Defenders of MCAS Futenma often say: Well, it was the Okinawans who built their houses next to the base, of their own will. So the danger is their fault.
This ignores the fact that the base was originally built right after the Battle of Okinawa, when the Okinawan people were being held in concentration camps. The military bulldozed the villages and farmlands that were there, expropriated the land, and built the base. It is odd to blame people who were driven out of the area for living nearby. It would also be odd for the military to use this blame-shifting as an excuse for inaction, given that the situation endangers its own personnel – and its own bases.
Fixing blame may be a job for politicians, but not for safety officers. Neither trying to “turn the clock back” by razing all the construction inside the clear zones, nor waiting, fingers crossed, for the replacement facility to be built at Henoko in northern Okinawa (which will not be completed for decades, if ever) is a solution. MCAS Futenma is, from a safety standpoint, untenable, and there is no way to remedy this. Calling it “an accident looking for a place to happen” is inaccurate, because the place is already known, and the accidents are already happening.
Helicopter parts are regularly falling into residential areas – most recently on December 13, when a window from a helicopter dropped into the playground of Futenma Daini Elementary School (located in the base’s pseudo clear zone); just six days earlier a smaller helicopter part landed on the roof of a daycare center (also within the pseudo clear zone). Again blind luck prevailed and no one was injured, but at the elementary school the students are now doing evacuation drills just in case. This is all in the context of a steady stream of accidents, not all directly connected with the clear zone problem but very much in the forefront of Okinawan people’s consciousness: the Futenma based C-53 that went down in flames in a farmer’s field last October, the Kadena based F-35A that dropped a panel into the sea the following November, the Futenma based MV22 Osprey that went down in the sea in December 2016 – the list is long.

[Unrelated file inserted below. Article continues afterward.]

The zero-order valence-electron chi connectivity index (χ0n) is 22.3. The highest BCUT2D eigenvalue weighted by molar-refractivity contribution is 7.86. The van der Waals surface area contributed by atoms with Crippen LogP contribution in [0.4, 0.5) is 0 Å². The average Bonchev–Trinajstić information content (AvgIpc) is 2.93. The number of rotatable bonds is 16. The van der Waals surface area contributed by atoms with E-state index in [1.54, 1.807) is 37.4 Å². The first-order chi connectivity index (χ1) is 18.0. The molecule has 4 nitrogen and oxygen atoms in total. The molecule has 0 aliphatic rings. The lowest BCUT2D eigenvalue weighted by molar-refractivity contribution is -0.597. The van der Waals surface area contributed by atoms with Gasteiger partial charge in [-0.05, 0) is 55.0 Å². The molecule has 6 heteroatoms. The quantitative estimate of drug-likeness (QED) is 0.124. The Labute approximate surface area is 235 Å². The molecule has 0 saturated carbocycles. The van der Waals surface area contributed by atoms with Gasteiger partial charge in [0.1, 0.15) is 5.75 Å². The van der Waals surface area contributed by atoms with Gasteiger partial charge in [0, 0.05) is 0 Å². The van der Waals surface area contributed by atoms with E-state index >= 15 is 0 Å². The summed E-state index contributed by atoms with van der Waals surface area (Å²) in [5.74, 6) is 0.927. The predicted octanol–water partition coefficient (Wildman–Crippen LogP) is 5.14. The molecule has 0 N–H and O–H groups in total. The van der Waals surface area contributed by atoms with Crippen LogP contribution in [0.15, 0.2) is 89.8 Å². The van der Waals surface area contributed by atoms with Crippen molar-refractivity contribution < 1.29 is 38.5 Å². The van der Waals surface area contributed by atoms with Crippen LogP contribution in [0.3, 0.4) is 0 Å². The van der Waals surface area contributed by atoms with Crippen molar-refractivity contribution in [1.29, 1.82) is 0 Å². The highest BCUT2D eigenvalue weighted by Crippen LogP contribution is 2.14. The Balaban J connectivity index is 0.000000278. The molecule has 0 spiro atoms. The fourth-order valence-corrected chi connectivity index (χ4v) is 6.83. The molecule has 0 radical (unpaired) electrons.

Now it is just a matter of waiting for The Big One, that being the accident that drives the U.S. military out of Okinawa altogether. Gambling that no such accident will happen over the next 20 or more years is wildly unrealistic – and amounts to gambling with the lives of both Okinawans and young Marines. As for being driven out, those who say, “Oh, the Okinawans will never do that” are giving too much weight to the opinions of people whose livelihood depends on the U.S. military, now a small minority (though of course a majority inside the bases).
Remember it was to avert that danger that the SACO strategy was originally agreed upon – though it is not going at all well. The smart thing will be to shut down MCAS Futenma now.
This article is based on research carried out by architect Yoshikazu Makishi.
C. Douglas Lummis is Coordinator of the Veterans For Peace, Ryukyu/Okinawa Chapter International (VFP-ROCK).